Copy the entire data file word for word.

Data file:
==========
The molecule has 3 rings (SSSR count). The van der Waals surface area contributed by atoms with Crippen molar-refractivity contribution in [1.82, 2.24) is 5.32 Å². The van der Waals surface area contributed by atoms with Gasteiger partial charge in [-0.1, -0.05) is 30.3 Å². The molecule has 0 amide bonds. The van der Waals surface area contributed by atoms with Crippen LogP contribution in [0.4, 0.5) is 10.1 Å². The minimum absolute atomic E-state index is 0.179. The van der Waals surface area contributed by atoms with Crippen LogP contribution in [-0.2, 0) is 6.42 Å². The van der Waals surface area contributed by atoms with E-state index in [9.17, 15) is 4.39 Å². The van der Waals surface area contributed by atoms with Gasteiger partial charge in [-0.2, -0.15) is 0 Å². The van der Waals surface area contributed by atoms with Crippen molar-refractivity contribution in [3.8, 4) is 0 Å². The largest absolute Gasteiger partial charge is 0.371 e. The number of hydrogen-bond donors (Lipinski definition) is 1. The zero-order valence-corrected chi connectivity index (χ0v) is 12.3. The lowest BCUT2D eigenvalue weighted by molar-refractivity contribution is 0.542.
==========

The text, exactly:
The molecule has 3 rings (SSSR count). The van der Waals surface area contributed by atoms with Crippen molar-refractivity contribution in [1.82, 2.24) is 5.32 Å². The van der Waals surface area contributed by atoms with Gasteiger partial charge in [-0.1, -0.05) is 30.3 Å². The molecule has 0 amide bonds. The van der Waals surface area contributed by atoms with Crippen LogP contribution in [0.4, 0.5) is 10.1 Å². The minimum absolute atomic E-state index is 0.179. The van der Waals surface area contributed by atoms with Crippen LogP contribution in [-0.2, 0) is 6.42 Å². The van der Waals surface area contributed by atoms with E-state index in [9.17, 15) is 4.39 Å². The van der Waals surface area contributed by atoms with Gasteiger partial charge in [-0.2, -0.15) is 0 Å². The van der Waals surface area contributed by atoms with Crippen molar-refractivity contribution in [3.8, 4) is 0 Å². The largest absolute Gasteiger partial charge is 0.371 e. The number of hydrogen-bond donors (Lipinski definition) is 1. The zero-order valence-corrected chi connectivity index (χ0v) is 12.3. The lowest BCUT2D eigenvalue weighted by molar-refractivity contribution is 0.542.